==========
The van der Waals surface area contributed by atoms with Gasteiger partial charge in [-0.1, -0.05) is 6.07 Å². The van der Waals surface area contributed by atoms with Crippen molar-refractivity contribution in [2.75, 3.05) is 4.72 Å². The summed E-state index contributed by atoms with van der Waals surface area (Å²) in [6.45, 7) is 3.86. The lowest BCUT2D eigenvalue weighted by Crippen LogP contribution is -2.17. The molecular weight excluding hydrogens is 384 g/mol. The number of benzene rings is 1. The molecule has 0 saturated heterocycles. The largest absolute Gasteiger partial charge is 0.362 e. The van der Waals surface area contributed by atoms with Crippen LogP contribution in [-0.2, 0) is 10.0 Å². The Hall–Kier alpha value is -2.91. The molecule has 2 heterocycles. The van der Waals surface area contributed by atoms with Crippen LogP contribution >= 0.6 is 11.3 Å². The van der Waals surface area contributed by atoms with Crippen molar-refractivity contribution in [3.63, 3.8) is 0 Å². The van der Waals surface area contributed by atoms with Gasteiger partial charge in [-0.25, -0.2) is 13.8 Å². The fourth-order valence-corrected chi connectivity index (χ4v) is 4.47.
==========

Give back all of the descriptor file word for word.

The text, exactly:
The van der Waals surface area contributed by atoms with Gasteiger partial charge in [-0.1, -0.05) is 6.07 Å². The van der Waals surface area contributed by atoms with Crippen molar-refractivity contribution in [2.75, 3.05) is 4.72 Å². The summed E-state index contributed by atoms with van der Waals surface area (Å²) in [6.45, 7) is 3.86. The lowest BCUT2D eigenvalue weighted by Crippen LogP contribution is -2.17. The molecular weight excluding hydrogens is 384 g/mol. The number of benzene rings is 1. The molecule has 0 saturated heterocycles. The largest absolute Gasteiger partial charge is 0.362 e. The van der Waals surface area contributed by atoms with Crippen LogP contribution in [-0.2, 0) is 10.0 Å². The Hall–Kier alpha value is -2.91. The molecule has 2 heterocycles. The van der Waals surface area contributed by atoms with Crippen LogP contribution >= 0.6 is 11.3 Å². The van der Waals surface area contributed by atoms with Crippen molar-refractivity contribution in [3.63, 3.8) is 0 Å². The van der Waals surface area contributed by atoms with Gasteiger partial charge in [-0.25, -0.2) is 13.8 Å². The fourth-order valence-corrected chi connectivity index (χ4v) is 4.47.